“It’s not every day a big public park opens,” says Emily Hill, director of development at the Eno River Association, “so we’re excited to be able to welcome folks out to Panther Branch.”
In early April, the nonprofit officially opened new park Panther Branch Natural Area to the public. Located at 2437 Lebanon Road, three miles off I-85 and I-40, the park includes over two miles of walking trails through 56 acres of forest, with opportunities for hiking, fishing, and picnicking. The park is open from dawn to dusk, seven days a week, and has on-site gravel parking.
At the park’s grand opening on May 18, local musicians Charlie Garnett and Michael DeVito strummed folk music as visitors milled around the entrance sipping blueberry wheat beer. As the final guitar notes faded out, leaders from the Eno River Association spoke about the work that had gone into opening the park, highlighting the wealth of natural resources that the public would soon get to experience for themselves.
The Eno River Association first acquired the land in 2017. 600 hours of volunteer work clearing bushes and forming trails later, the park is finally open to the public. It’s the nonprofit’s first footprint in Efland.
What sets Panther Branch apart from other properties around the river, according to Hill, is that it is almost completely untouched by human activity.
“It’s pretty pristine right now, and we’re really excited about that because that means that there’s big fields of trout lilies, lots of native plants, intact hardwood forest, and several creeks that have creek crossings,” Hill says.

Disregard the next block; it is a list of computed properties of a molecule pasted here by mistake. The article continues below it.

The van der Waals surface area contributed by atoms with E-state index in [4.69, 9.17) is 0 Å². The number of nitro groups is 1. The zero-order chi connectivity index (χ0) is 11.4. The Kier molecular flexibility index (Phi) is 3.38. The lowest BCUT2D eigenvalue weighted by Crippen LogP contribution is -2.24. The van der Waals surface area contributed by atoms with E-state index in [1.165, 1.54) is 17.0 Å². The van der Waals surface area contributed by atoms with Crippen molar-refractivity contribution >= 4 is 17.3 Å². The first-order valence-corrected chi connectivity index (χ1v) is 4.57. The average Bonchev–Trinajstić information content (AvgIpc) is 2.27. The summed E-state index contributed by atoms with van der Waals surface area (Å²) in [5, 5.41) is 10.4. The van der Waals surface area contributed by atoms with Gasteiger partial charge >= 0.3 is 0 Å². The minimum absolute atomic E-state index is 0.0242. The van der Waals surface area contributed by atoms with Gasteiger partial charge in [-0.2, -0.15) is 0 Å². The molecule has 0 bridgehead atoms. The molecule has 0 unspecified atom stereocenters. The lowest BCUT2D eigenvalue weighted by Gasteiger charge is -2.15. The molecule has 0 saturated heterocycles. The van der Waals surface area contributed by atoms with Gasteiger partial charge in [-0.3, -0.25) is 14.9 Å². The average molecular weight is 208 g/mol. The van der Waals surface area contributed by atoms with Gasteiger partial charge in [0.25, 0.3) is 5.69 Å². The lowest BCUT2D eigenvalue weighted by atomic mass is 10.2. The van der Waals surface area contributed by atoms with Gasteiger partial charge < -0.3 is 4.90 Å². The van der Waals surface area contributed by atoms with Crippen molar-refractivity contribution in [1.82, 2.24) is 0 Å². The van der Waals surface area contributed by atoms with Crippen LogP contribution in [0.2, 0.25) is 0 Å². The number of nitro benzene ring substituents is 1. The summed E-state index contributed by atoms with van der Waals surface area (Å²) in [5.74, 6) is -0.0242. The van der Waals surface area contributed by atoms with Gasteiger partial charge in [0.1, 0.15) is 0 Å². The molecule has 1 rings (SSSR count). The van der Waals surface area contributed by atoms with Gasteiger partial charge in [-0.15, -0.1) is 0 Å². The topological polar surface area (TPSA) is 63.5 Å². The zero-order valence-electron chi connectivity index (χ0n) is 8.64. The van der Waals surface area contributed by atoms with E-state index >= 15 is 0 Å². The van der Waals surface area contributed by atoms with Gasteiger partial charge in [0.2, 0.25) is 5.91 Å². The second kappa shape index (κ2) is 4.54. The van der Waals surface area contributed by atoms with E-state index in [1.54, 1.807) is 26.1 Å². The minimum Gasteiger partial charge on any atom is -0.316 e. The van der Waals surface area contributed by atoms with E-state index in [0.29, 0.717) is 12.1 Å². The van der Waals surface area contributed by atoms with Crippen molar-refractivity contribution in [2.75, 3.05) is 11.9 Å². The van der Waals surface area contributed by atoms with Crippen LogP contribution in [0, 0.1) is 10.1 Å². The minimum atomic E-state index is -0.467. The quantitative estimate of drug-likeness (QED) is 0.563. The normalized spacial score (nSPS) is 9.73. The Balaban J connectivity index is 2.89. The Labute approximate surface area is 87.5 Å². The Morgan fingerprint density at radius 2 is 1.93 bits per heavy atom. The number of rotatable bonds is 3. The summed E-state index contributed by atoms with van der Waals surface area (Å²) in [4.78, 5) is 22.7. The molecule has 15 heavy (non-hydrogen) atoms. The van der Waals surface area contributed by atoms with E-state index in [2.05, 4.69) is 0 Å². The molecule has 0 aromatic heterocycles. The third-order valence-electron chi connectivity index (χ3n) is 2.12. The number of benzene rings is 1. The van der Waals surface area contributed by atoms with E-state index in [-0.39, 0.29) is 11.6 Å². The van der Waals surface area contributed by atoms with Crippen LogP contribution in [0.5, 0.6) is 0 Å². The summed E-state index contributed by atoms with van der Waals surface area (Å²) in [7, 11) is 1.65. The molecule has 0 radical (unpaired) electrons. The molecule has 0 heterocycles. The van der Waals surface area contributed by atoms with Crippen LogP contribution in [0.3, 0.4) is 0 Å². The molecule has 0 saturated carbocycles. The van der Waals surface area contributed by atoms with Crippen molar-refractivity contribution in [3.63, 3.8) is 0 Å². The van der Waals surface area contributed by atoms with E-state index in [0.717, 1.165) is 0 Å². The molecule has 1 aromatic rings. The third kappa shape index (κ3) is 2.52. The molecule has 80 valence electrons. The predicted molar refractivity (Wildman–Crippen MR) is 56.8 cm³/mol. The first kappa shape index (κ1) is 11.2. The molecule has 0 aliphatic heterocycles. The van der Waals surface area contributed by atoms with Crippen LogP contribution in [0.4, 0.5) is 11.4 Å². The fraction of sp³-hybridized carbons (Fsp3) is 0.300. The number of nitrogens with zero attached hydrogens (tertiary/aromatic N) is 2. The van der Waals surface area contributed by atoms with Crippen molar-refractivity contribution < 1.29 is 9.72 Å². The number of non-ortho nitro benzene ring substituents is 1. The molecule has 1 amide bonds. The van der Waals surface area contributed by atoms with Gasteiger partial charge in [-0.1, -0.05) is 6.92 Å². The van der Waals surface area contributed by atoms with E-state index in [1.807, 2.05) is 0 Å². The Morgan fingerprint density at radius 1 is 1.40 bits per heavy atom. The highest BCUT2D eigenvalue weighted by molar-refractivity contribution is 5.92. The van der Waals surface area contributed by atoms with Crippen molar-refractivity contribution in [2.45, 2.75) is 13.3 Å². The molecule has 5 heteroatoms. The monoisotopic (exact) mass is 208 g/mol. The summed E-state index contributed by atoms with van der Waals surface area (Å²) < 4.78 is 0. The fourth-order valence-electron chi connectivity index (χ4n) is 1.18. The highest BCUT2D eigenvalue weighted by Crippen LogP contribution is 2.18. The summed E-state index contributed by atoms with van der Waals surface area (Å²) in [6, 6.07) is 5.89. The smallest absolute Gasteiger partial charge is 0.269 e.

Panther Branch is home to two main trails. The trail names, chosen from a contest of over 200 submissions, were announced last week: Spoonwood and Running-cedar. The Spoonwood Loop is a moderate to easy 1.2-mile hike, while the Running-cedar Loop is an easy 1-mile trek. Along the trails, hikers can find wildflowers, bird sounds, creeks, beaver dams, small reptiles, and an overlook of the Eno River bend, one of the river’s most dramatic views.
The park’s opening goes hand in hand with the state’s 2023 Year of the Trail campaign, a celebration of nature that promotes outdoor events and connects residents with North Carolina’s thousands of miles of trails and greenways.
State organizations aren’t the only ones promoting the outdoors this summer: North Carolina’s weather seems to be playing a part in the celebration, too, with a recent climate update finding that the entire state is now drought-free for the first time in two years. According to the North Carolina Drought Management Advisory Council, heavy showers in April have led to a clear drought map in all 100 counties.
With good weather and blooming plants on their side, the Eno River Association hopes Panther Branch will become a go-to hiking spot for locals, Hill says.
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